MK: Prices will come down and hopefully make the invoice values on imported wines more realistic. Lebanese wine makers will have to be more aggressive in their marketing. So far the penny has not dropped. We should see more economies of scale throughout the whole sector if and when it does. This will mean cheaper wine locally and make producers more competitive abroad.

reason: What are the major problems facing the wine sector?

MK: The honeymoon period, during which many people were predicting substantial growth, has been replaced by domestic sniping among producers. The Union Vinicole du Liban (UVL), Lebanon's loose association of wine producers, has taken some body blows in the last year. Massaya walked out on UVL in mid-January after its initiative to establish a national wine marketing board and launch a nationwide advertising campaign was rejected by the other members. Massaya may be a young vineyard, but it represents the future of Lebanese wine: it is boutique, charismatic, aggressive and is backed by highly regarded French partners. It will thrive with or without UVL; its departure on the other hand has devalued the credibility of the association.

Making matters worse, in May UVL announced that a much anticipated congress organized by the Office International de la Vigne et du Vin, the wine world's governing body, scheduled for June 2005 in Beirut, was cancelled. No official reason was given. That was a pity. The event should have had a profound impact on the reputation, export potential and overall brand equity of Lebanon and its wine. I think it showed that some of the bigger members in UVL did not want to work for the national good if the extra effort only really benefited smaller producers. It's a very short-term approach.

reason: The local wine producing market is small enough that it still has some weird characters. Briefly describe a couple.

MK: Well apart from Hochar, a darling of the wine world for his wartime exploits, two people spring to mind: Yves Morard, the 50-something hippy wine maker, late of Kefraya, now at Cave Kouroum. Yves' looks got him arrested by the Israeli Army during the 1982 invasion and taken to Tel Aviv, where he was forced to sit through a wine exam to prove he was who he said he was. Then there is Dargham Touma, owner of Heritage, a new micro-winery. Dargham, or "Dr. D" as he styles himself, is a one-man show. He is wine maker, production manager, quality controller, marketing manager and sales manager.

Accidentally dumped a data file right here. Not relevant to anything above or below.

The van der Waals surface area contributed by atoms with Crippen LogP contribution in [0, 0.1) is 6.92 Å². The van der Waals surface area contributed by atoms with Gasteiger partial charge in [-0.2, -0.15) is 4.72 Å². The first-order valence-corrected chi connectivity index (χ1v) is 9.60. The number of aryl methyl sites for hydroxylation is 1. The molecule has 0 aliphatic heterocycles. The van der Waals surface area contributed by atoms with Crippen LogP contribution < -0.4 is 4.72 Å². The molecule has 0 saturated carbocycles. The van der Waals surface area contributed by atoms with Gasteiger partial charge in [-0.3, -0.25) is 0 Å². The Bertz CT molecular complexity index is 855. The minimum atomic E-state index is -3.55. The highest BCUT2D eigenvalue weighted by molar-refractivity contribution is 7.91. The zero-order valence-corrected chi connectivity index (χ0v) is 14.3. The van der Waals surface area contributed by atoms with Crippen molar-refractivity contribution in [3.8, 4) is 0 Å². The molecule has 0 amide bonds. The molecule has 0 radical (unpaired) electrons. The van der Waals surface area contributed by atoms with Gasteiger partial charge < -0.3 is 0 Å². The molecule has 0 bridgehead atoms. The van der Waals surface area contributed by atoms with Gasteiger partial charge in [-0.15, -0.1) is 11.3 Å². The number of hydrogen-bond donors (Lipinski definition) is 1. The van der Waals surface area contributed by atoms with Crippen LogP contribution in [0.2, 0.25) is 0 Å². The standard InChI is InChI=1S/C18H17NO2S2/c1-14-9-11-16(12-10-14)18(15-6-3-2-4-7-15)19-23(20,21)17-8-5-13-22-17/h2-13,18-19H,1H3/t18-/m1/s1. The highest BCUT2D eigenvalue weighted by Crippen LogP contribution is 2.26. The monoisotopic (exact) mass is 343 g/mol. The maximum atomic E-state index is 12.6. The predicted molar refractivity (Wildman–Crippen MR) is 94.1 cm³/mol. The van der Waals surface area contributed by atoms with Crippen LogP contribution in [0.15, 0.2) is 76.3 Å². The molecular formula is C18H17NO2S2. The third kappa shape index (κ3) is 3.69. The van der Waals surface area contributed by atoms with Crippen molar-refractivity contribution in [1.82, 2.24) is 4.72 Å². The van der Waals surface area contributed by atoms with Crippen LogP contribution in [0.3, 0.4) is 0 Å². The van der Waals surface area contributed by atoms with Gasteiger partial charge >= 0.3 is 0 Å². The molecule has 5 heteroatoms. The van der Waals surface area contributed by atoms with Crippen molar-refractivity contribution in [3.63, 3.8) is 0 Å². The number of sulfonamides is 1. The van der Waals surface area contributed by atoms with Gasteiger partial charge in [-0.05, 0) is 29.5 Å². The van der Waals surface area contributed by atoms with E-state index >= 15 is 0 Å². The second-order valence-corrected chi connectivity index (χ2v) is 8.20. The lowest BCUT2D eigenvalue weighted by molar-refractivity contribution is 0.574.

reason: What is the best held secret in the wine sector?

MK: There are a few great reds that stand out. Chateau Clos St. Thomas (2000), Chateau Kefraya Comte de M (1996), Chateau Musar (1988, 1991 and 1993), Chateau Ksara Troisième Millenaire (2002), Massaya Reserve (2001), and Wardy Private Selection (2003). The Chateau Kefraya Lacrima d'Oro is a sumptuous pudding wine.

reason: In Middle Eastern terms, where does the Lebanese wine sector stand?

MK: No one else comes close. There are quality wines throughout the region especially in Israel and Morocco. However, the Israelis still have to shake off the stigma of kosher wines, while the North African wines have struggled, even though Algeria was once the world's fourth largest producer.

reason: What's your strangest wine encounter?

MK: Lunch with the Druze leader and onetime Lebanese warlord Walid Jumblatt. He is the majority shareholder in Chateau Kefraya, but admitted, like the good socialist he claims to be, that vodka was his preferred poison. At lunch he had a bottle of Egyptian beer instead of the very good wine he served to his guests. I suspect he had a hangover. I can spot the signs.

reason: Any final advice to the sector?

MK: Let's not kid ourselves. Despite a good product, Lebanon is still not a genuine wine-drinking nation and, given its religious makeup, may never become one. Hence the need to find new and sustainable export markets.